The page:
By having its own iBeacon hardware, Apple can control the message more than it does today. For example, I purchased five $5 Qualcomm Gimbal devices to inexpensively learn how to use iBeacon technology around my three-story house. Well, I got what I paid for. The $5 Gimbal devices do not support the Apple's iBeacon protocol as the $20 Qualcomm Gimbal devices do. The $5 Qualcomm Gimbal devices support Qualcomm's version of the Apple iBeacon protocol. Qualcomm's protocol is nice and mirrors Apple's iBeacon protocol, but Qualcomm could go its own way while cutting Apple out.

post #17 of 19
Quote:
Originally Posted by TheOtherGeoff View Post
 

let's say... there are 50 Million Apple households in the US.  (about 120Million households total in the US  in 2013)

Apple comes out with a home kit thing that does proximity detection enhancing with iBeacon technology  (door opening, presence, lights, whatever... let's assume it's killer and leave it at that).

 

You need 3 per floor of the home (MSRP: $19.99) for maximum accuracy tracking  (triangulation)

assume the average home gets 4.

 

That's 200Million at 19.95 (50% margin) ... 2Billion profits.

In my response above, I wrote about the $5 Qualcomm Gimbal devices. I am looking at purchasing five $20 Qualcomm Gimbal devices that support Apple's iBeacon protocol so that I can really learn how to do things Apple's way. The $20 devices will be for my house initially.

post #18 of 19
Quote:
Originally Posted by TheOtherGeoff View Post
 

somehow, unlike checking in to a car rental,  I sort of want someone to ensure that I'm the only one that can get into my hotel room.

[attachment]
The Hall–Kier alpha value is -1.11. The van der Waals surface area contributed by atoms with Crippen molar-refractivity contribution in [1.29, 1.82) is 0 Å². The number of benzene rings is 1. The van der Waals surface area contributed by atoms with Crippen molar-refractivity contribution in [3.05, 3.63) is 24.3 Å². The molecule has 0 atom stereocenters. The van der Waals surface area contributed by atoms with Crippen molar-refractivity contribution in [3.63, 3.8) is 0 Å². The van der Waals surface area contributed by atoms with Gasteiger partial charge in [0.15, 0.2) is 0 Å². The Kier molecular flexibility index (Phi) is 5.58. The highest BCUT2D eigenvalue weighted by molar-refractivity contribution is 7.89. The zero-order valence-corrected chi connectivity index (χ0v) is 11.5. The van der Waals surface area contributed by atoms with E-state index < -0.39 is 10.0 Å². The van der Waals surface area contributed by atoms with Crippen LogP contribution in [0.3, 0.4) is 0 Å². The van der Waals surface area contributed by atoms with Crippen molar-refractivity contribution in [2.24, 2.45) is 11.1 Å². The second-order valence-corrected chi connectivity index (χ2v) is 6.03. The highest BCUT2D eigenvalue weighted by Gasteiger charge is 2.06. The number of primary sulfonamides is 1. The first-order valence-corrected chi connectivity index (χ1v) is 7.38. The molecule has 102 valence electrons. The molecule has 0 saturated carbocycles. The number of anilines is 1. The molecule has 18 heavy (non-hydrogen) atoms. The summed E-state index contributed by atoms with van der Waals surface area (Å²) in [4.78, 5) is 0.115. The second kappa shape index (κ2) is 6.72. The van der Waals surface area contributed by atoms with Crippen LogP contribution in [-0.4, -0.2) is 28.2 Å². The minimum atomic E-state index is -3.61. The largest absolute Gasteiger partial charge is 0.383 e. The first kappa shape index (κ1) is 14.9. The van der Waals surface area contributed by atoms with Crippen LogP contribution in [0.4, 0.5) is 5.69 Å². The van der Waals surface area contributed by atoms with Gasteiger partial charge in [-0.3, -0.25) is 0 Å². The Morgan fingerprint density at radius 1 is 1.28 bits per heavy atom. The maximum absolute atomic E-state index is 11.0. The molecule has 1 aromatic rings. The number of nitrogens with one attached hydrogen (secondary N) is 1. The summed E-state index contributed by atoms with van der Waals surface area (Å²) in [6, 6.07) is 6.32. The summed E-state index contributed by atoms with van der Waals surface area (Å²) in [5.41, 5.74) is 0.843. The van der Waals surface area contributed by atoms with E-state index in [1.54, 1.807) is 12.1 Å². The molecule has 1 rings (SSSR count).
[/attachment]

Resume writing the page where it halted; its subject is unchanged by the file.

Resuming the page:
So I don't want to bypass the front desk (Well I want to, but I don't want anyone else to) on the way to my room.

 

Eventually, your iPhone will become your single 'ID' (like all those customer loyalty UPC scan cards).  I'd like to be able to just walk up to a cash register, and then press 'xmit' when I see on my screen 'Ralphs Grocery at 212 South Main San Diego is asking for your loyalty card. Shall I give them yours?'

 

This works for check-ins as well.  I truly think any loyalty program worth it's beans will basically allow you to walk up, click 'check in' on  your iPhone*, have 2 key cards drop out of the key recording machine, and you walk away, everything else coming from your reservation/profile online.

Once those keys are made, no one else can make keys for that room or in your name, without more verification.

 

*TouchID  pressed to release to the App your reservation and Creditcard info via BT....

 

My only concern would be someone stealing my phone and consequently gaining access to my room, but that isn't an issue with Touch ID.

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post #19 of 19
Quote:
Originally Posted by dreyfus2 View Post
 
Hm, wasn't iBeacon meant to be merely anonymous; retailers can push information to devices, but can't gather anything from them?

Anyhow, I prefer to stay anonymous in most cases, and I prefer to pick food and drinks from the menu over somebody telling me what I am supposed to want.

iBeacon does not know what you ordered or even who you are. The app on the iPhone stores the location data and the restaurant can only get to the data with your permission, supposedly. As far as what you ordered being tracked, that is a bit far fetched and would not be possible with any accuracy without your full cooperation, unless you were the only person at the table and even then it would require your permission. Not saying they couldn't do some detective work and match up your name on the credit cared with the app database, but rather unlikely at this point in time.